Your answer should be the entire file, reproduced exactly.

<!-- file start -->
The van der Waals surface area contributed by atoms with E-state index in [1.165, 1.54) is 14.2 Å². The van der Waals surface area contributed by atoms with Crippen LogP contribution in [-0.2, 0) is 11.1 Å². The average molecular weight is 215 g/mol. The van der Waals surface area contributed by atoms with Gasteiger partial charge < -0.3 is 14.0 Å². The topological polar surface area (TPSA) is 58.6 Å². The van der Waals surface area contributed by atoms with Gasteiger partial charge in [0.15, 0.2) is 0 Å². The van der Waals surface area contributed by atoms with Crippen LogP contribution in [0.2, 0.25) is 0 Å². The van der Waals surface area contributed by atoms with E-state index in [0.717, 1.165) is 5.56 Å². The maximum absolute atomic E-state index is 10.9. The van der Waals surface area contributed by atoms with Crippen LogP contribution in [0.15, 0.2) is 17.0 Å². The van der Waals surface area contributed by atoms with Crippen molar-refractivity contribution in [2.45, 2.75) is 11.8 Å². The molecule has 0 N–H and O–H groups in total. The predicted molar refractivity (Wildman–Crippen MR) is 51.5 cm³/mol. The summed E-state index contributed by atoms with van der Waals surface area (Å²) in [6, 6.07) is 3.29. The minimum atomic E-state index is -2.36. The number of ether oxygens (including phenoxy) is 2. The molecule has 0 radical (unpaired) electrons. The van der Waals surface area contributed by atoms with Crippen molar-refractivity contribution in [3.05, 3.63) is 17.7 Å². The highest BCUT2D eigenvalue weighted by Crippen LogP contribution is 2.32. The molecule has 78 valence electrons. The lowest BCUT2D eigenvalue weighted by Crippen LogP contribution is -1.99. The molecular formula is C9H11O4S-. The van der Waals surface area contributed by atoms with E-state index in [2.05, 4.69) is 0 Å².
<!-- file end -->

The van der Waals surface area contributed by atoms with E-state index in [1.165, 1.54) is 14.2 Å². The van der Waals surface area contributed by atoms with Crippen LogP contribution in [-0.2, 0) is 11.1 Å². The average molecular weight is 215 g/mol. The van der Waals surface area contributed by atoms with Gasteiger partial charge < -0.3 is 14.0 Å². The topological polar surface area (TPSA) is 58.6 Å². The van der Waals surface area contributed by atoms with Gasteiger partial charge in [0.15, 0.2) is 0 Å². The van der Waals surface area contributed by atoms with Crippen LogP contribution in [0.2, 0.25) is 0 Å². The van der Waals surface area contributed by atoms with E-state index in [0.717, 1.165) is 5.56 Å². The maximum absolute atomic E-state index is 10.9. The van der Waals surface area contributed by atoms with Crippen LogP contribution in [0.15, 0.2) is 17.0 Å². The van der Waals surface area contributed by atoms with Crippen molar-refractivity contribution in [2.45, 2.75) is 11.8 Å². The molecule has 0 N–H and O–H groups in total. The predicted molar refractivity (Wildman–Crippen MR) is 51.5 cm³/mol. The summed E-state index contributed by atoms with van der Waals surface area (Å²) in [6, 6.07) is 3.29. The minimum atomic E-state index is -2.36. The number of ether oxygens (including phenoxy) is 2. The molecule has 0 radical (unpaired) electrons. The van der Waals surface area contributed by atoms with Crippen molar-refractivity contribution in [3.05, 3.63) is 17.7 Å². The highest BCUT2D eigenvalue weighted by Crippen LogP contribution is 2.32. The molecule has 78 valence electrons. The lowest BCUT2D eigenvalue weighted by Crippen LogP contribution is -1.99. The molecular formula is C9H11O4S-. The van der Waals surface area contributed by atoms with E-state index in [2.05, 4.69) is 0 Å².